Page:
Parvana and her family in "The Breadwinner."
Cartoon Saloon
Parvana in "The Breadwinner."
Cartoon Saloon
A scene from "The Breadwinner."
Cartoon Saloon

“THE BREADWINNER” — 3½ stars — Voices of Saara Chaudry, Laara Sadiq, Ali Badshah, Noorin Gulamgaus, Shaista Latif, Soma Chhaya; PG-13 (thematic material including some violent images); Broadway

Nora Twomey’s “The Breadwinner” is a creative and critical piece of animation that traces the story of a young woman in Afghanistan who has to disguise her gender in order to save her family.

Twomey’s film is set in Taliban-occupied Kabul, in Afghanistan. Parvana (voiced by Saara Chaudry) is a young girl who spends her days in the market with her father Nurullah (Ali Badshah), selling wares while he rehearses the history of their once-great country.

Initially, Parvana has little interest in his nostalgic yarns about the Silk Road and the culture that used to thrive before their circumstances became so dark and oppressive. But when Nurullah is taken to prison after an altercation with a young Taliban officer named Idrees (Noorin Gulamgaus), Parvana comes to appreciate her father’s true value.

Parvana’s older brother Sulayman died months earlier in a tragic accident, and her younger brother is still an infant, so without a man in their home, Parvana’s family feels the full wrath of Taliban restrictions. Women aren’t allowed to go out in public on their own, so there is no way for Parvana, her mother Fattema (Laara Sadiq) or her sister Soraya (Shaista Latif) to get food. But Parvana eventually stumbles onto a plan. By cutting her hair short and donning Sulayman’s old clothes, she can pass for a young boy.

Parvana’s disguise allows her to travel freely in male-dominated Kabul, and while out and about, she meets Shauzia (Soma Chhaya), another young woman with the same idea. Parvana is soon able to get food for her family working various odd jobs, and with Shauzia’s help, she starts to put away money in the hopes of bribing her way to her father’s freedom. But the presence of the Taliban is always a threat, and in the background, the rumblings of nearby battle suggest even greater changes are to come.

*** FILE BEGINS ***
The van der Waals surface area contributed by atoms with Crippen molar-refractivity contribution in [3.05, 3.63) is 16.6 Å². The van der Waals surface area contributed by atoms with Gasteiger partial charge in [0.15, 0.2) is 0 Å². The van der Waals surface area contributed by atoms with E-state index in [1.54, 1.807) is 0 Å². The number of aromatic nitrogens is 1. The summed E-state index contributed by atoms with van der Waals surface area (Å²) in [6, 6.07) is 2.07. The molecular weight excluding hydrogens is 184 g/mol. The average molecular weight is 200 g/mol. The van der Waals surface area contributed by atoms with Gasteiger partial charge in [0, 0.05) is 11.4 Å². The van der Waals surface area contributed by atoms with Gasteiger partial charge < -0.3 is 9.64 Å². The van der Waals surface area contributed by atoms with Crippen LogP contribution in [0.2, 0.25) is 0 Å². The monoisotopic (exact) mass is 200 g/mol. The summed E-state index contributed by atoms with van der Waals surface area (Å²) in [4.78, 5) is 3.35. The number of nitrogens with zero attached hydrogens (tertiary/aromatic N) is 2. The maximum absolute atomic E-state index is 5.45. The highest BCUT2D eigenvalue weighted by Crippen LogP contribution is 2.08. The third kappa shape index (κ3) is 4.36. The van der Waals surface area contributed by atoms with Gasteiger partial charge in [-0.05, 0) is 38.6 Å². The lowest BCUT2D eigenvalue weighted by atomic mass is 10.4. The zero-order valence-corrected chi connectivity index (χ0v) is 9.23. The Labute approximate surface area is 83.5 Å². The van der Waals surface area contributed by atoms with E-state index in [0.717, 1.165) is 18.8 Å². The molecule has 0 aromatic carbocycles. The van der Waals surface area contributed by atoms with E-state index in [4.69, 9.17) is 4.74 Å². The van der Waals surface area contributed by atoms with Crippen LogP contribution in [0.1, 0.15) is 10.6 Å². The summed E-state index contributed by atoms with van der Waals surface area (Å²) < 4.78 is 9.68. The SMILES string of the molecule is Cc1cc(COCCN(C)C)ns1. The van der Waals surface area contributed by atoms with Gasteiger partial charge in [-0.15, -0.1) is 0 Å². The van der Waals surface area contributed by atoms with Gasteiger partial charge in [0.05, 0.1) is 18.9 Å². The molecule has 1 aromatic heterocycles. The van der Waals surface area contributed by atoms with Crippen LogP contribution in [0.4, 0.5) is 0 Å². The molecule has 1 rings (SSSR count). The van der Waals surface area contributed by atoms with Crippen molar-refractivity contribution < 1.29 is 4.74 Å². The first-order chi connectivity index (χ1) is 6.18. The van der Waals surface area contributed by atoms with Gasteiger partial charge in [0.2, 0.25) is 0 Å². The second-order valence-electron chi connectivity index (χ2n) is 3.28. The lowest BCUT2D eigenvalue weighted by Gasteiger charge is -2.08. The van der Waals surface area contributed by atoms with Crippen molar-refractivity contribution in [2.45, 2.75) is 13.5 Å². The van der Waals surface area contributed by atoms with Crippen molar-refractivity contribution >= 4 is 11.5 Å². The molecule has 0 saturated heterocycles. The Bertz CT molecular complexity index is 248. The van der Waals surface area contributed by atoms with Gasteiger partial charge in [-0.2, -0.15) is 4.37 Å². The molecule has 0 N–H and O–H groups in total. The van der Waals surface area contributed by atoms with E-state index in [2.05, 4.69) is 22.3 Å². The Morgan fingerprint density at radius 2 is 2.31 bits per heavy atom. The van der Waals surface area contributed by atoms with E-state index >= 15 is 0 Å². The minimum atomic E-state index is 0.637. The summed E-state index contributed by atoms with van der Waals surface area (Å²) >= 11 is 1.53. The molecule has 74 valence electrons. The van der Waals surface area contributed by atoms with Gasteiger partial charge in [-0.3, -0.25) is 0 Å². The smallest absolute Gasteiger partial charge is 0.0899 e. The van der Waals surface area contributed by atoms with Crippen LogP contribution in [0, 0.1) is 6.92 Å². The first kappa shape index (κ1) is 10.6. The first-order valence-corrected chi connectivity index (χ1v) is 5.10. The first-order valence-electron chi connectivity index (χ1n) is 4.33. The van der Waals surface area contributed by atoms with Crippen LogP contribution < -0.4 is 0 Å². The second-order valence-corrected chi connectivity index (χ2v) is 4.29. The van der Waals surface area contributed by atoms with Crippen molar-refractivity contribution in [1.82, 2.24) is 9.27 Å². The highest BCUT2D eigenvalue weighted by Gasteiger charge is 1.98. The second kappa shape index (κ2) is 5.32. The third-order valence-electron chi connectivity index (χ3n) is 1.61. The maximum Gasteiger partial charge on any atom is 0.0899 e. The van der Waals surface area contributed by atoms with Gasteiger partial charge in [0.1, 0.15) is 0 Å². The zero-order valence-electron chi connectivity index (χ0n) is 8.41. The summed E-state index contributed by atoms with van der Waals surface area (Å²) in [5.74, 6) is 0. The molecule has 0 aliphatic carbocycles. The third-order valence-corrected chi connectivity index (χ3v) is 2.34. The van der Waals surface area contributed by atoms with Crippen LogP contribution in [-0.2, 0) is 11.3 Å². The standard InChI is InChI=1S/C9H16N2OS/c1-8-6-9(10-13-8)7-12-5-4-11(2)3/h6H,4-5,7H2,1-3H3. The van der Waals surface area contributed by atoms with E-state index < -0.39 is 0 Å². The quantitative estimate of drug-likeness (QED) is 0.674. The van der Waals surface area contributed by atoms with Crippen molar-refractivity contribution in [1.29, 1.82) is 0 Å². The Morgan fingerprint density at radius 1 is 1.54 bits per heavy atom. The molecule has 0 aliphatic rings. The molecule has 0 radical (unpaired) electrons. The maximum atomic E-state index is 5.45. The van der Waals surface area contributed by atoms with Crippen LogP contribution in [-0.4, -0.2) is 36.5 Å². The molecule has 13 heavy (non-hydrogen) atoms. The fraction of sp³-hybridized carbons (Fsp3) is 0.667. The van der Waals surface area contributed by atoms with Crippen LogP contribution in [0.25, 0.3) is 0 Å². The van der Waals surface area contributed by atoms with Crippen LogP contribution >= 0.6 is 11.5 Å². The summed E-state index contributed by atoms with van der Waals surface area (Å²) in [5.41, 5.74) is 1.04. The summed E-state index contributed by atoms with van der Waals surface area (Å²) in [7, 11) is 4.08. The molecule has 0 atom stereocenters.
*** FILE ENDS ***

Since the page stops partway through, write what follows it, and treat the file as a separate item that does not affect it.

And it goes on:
Periodically, Parvana breaks away from the film’s main plot to narrate the story of a young boy who sets out on a quest to overthrow a fearsome Elephant King. To succeed, the boy must obtain artifacts that shine, snare and soothe, and his tale quickly comes to reflect Parvana’s own journey to save her father from prison and her family from ruin.

“The Breadwinner” is mostly presented in traditional cell animation, which feels refreshing in a field that has frequently deferred to mediocre CGI for pedestrian productions. But for its subplot about the boy and the Elephant King, the movie breaks into a more unique animation style that almost seems to animate origami-looking characters with a stop-motion effect.

Thanks to its adult story and themes, “The Breadwinner” isn’t a great animated match for young children, who would be better suited to watch something like Pixar’s new “Coco.” But Twomey’s film shouldn’t be limited to adults, either. “The Breadwinner” might work best as an entertaining and educational film parents can see with their older children, who will be better prepared to take in its message.

There are plenty of films out there — both documentaries and live action — which make the plights of others around the world (and especially in the Middle East) both visceral and sobering. “The Breadwinner” offers that same effect, though through very creative and artistic means.

“The Breadwinner” is rated PG-13 for thematic material including some violent images; running time: 94 minutes.